Home >> Encyclopedia Americana, Volume 7 >> Connective Tissue to Cooke >> Cooke

Cooke

firm, bonds and loan

COOKE, Jay, American capitalist, known as the °Financier of the Rebellion": b. San dusky, Ohio, 10 Aug. 1821; d. Ogontz, Pa., 16 Feb. 1905. He was educated in private schools. At the age of 13 he had entered mercantile life as a clerk in a Sanduslcy store, there displaying unusual ability as a bookkeeper. In 1835 he went to Saint Louis to engage in mercantile business. In 1838 he entered the banking house of E. W. Clark & Company in Philadelphia, and so rapidly mastered the intricacies of finance that before he became of age he was given power of attorney for the firm. Upon his retirement from that firm he was engaged in a general banking business until 1861, when he united with his brother-in-law under the name of Jay Cooke & Company. From 1861 65 his house acted as agent for the government in floating the Civil War bond issues to the extent of $2,500,000,000, including the 5-20 loan of 515,000,000 (February 1862), the 10-40 loan of ,000,000 (March 1864), the 7-30 loan of ,992,500 (June 1864 to March 1865), and others. These services he rendered to the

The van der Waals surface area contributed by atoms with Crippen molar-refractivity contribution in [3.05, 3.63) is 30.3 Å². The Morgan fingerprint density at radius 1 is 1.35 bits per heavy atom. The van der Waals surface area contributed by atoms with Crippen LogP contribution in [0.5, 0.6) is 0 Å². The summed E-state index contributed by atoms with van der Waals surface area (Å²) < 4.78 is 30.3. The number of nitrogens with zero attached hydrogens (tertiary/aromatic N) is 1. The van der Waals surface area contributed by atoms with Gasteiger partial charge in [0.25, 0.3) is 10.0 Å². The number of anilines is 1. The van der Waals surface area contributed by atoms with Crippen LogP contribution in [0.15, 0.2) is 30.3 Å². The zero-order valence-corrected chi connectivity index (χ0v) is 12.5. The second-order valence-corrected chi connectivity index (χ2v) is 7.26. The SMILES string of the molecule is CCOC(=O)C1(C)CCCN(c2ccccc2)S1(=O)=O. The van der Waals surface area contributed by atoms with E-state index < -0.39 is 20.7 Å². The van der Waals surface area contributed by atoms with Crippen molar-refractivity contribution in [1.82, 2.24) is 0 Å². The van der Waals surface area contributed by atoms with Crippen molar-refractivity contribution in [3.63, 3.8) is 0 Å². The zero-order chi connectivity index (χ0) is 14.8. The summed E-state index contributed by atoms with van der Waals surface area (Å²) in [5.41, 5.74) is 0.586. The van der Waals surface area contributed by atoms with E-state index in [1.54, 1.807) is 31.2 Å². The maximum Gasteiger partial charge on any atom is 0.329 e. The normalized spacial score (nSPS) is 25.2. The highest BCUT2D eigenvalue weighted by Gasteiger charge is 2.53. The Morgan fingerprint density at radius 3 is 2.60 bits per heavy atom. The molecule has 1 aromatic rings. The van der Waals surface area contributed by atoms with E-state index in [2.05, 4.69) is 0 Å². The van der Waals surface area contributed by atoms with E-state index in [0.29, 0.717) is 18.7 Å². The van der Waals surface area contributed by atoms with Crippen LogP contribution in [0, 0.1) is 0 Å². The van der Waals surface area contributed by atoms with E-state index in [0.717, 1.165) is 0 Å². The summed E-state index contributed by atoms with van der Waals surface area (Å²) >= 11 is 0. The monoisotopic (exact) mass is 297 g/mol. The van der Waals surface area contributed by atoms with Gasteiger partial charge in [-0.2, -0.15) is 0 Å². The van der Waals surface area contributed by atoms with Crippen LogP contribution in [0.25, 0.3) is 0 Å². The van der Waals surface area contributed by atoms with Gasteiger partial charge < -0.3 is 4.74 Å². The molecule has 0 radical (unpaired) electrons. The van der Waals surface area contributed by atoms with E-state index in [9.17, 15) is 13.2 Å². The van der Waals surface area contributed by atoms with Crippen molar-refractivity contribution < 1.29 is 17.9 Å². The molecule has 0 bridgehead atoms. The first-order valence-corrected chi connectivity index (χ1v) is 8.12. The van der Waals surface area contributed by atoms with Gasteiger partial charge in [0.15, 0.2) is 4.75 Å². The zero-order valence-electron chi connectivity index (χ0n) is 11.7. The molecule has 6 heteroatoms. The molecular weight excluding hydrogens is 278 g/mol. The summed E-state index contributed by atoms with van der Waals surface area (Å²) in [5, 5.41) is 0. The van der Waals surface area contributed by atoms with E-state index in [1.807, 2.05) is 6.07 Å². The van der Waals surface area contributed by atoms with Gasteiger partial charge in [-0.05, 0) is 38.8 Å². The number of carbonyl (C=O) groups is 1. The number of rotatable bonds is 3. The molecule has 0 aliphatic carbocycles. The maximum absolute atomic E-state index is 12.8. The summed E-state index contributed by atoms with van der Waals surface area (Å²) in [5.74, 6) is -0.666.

nation for so small a commission there was practically no profit. A long period of success ful operations followed the war, and then the firm became fiscal agents of the Northern Pacific Railway Company, advancing large sums of money on its bonds, but in the financial panic of 1873, being unable to realize a suffi cient amount on the bonds to tide them over the trouble, on 18 September suspended busi ness and eventually went into bankruptcy. The value of the bonds afterward greatly increased. Mr. Cooke not only regained his fortune, but paid his creditors both principal and interest, and the firm continued successfully. Consult Oberholtzer, E. P., 'Jay Cooke, Financier .of the Civil War' (Philadehia 1908).